This stainless tonneau is a genuine Patek Philippe Calatrava but Ref. 3574 is beyond rare. I bet most enthusiasts never even heard of this model!
This is a web site about grails: Watches people spend their lives looking for. Approximately zero people will spend their lives looking for a beat up, common, 1970’s Breitling like this Datora 592. But I bought it, and I thought it might be interesting to my readers to know why and what I’m doing next.
Sometimes when browsing watches one stumbles upon something that seems seriously out of place. Such was the case when I spotted a Scuderia Ferrari-branded Zenith Chronograph in the listings for tomorrow’s Chrono24/Auctionata auction: Sure, there are Ferrari-branded watches today, but this one dates to “around 1950” and has a yellow logo!
Let’s say you wanted a classic Rolex Submariner to wear on a daily basis. What would you choose? If it was us, it would be this 1984 Rolex Submariner 5513. Here’s why…
It’s rare to find a watch that is universally desirable and pricey yet still common. Such is the case with the Rolex “Double Red” Sea Dweller, a proper tool watch, investment, and status symbol. Even more unusual, this watch comes from the 1970’s, the era of the collapse of the Swiss watch industry and many truly horrible designs. Yet it is so iconic, so sought-after, and so recognizable that prices continue to vault upwards!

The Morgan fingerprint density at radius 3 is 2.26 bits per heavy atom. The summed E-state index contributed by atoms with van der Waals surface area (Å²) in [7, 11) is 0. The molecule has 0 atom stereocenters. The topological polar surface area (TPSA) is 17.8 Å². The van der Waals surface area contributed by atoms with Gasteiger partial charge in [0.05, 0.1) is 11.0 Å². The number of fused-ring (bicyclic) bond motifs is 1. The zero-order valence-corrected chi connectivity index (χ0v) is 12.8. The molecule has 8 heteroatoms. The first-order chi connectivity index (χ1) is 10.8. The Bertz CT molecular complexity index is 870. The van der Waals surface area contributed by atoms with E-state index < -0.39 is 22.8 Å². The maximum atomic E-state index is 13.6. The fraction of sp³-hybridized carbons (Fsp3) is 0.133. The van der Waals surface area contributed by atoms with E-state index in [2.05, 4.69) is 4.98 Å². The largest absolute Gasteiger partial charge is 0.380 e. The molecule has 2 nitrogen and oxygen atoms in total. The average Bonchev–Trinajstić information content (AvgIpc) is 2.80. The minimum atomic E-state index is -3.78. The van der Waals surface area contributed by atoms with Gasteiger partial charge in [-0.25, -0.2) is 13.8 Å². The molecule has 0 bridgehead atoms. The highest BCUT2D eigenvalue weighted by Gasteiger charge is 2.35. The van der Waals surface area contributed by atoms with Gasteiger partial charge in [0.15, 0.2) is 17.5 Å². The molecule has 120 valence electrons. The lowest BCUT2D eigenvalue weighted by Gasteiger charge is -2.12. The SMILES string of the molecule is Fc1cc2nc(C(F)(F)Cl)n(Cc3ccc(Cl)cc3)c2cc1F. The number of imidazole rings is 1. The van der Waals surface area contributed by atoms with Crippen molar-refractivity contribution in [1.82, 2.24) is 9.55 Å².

Panerai isn’t for everyone, but if I was going to buy one, it would be this Panerai PAM 64C Submersible 1000m, the original “La Bomba” watch.
What makes a watch into a grail? It’s all about the quest! And what triggers that quest? Sometimes, it’s nostalgia! A “holy grail” is defined more by the quest to find it than the object itself. If you could run down to Macy’s and buy the watch you have been seeking, would you love it? Maybe, but would you rhapsodize about it? Probably not.
Not everyone likes the Royal Oak, but it’s hard to understate its importance. It’s one of the most influential watches of the last half-century, creating a whole new niche that now accounts for much of the industry’s sales: Luxury sports.